Getting a whiff of unsupported OS too
Poor old McDonald’s can’t seem to catch a break. No sooner had it decided to rename the Blue Screen of Death to “a reboot”, more imagery has come to our attention. This time the company’s new kiosks were flashing their unmentionables.
In this case, eagle-eyed Register reader “Dafydd F” noted the touchscreen in the act back in March 2019, and made his brother snap the borkage. Inspired by last week’s, er, “reboot”, he got in touch.
The glimpse behind the scenes of the patty-purchasing fondlescreens (although do wash your hands after pawing at them) showed the refreshingly retro GUI presumably used to set the things up along with an altogether more alarming window replete with plaintext passwords for all to see.
Our best guess is that the terminal had encountered a problem and some PFY back at HQ was trying to bring the poor thing back to life in a remote-access session. Sadly, it appears the operative did not realise their activities were visible to patrons.
Heck, we’ve all been there, idly tapping into notepad what we thought of the user, blissfully unaware that the subject of our ire was staring at the screen. No? Just us then?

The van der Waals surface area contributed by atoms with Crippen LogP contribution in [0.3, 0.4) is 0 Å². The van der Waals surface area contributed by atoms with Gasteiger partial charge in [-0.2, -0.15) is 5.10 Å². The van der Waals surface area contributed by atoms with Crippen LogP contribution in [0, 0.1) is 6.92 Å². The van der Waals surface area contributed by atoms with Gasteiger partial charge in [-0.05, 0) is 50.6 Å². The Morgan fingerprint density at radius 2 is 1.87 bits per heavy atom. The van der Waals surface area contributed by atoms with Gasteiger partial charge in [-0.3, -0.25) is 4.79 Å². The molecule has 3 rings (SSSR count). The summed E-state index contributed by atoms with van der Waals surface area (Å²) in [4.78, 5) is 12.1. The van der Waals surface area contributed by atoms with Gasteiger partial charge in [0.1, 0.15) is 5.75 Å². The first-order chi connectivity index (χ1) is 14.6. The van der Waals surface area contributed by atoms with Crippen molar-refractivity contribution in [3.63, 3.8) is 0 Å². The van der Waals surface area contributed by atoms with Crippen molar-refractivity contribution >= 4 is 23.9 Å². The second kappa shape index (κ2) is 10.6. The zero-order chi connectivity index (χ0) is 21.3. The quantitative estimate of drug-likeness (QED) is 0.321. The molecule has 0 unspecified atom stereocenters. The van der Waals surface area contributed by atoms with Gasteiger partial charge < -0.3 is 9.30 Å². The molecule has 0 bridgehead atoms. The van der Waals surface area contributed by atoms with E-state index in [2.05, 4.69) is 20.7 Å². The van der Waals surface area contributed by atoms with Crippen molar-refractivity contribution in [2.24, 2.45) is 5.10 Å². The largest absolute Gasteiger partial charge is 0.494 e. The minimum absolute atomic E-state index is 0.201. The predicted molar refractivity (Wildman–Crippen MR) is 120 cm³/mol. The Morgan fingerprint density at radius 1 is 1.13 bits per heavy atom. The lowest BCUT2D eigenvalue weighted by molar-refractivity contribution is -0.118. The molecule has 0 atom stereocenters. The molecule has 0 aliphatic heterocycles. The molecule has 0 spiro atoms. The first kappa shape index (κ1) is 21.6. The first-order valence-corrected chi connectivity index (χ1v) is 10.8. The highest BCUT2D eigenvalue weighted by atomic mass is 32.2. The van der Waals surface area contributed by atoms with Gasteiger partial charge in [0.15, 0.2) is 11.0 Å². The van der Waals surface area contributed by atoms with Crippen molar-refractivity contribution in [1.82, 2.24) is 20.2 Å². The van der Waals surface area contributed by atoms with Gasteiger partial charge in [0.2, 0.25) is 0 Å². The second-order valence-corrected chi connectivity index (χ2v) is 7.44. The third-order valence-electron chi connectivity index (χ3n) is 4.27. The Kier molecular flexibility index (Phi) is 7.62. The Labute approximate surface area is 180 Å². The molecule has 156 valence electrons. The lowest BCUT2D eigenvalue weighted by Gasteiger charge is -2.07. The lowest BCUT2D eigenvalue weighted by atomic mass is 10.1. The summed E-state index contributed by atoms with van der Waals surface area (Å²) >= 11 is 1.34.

The red boxes in the image below were the work of your hardworking vultures in order to spare the blushes of the fast-food behemoth.
El Reg asked McDonald’s for an explanation of what was actually happening and will update if the house of the Hamburglar cooks up a comment.
There was also some inter office ponderings at Vulture Towers of the OS in use. The Windows Classic theme of the user interface seems to put the devices well into the realm of unsupported operating systems.
We asked the chain if it was inflicting software past its sell-by date on punters but the gang has remained schtum on what is actually powering the things.
Borkage of the interactive food-ordering kiosks aside, those menu screens appear to also be struggling to maintain their tasty displays. Behold another “reboot” (in McDonald’s parlance) courtesy of another Register reader, James, snapped last month.
“This time,” remarked our reader, “they were using
peauth.sys as their strategic page fault reboot vector.”
Oh dear. Someone in the IT team of the Golden Arches has clearly not been “lovin’ it” in recent months. ®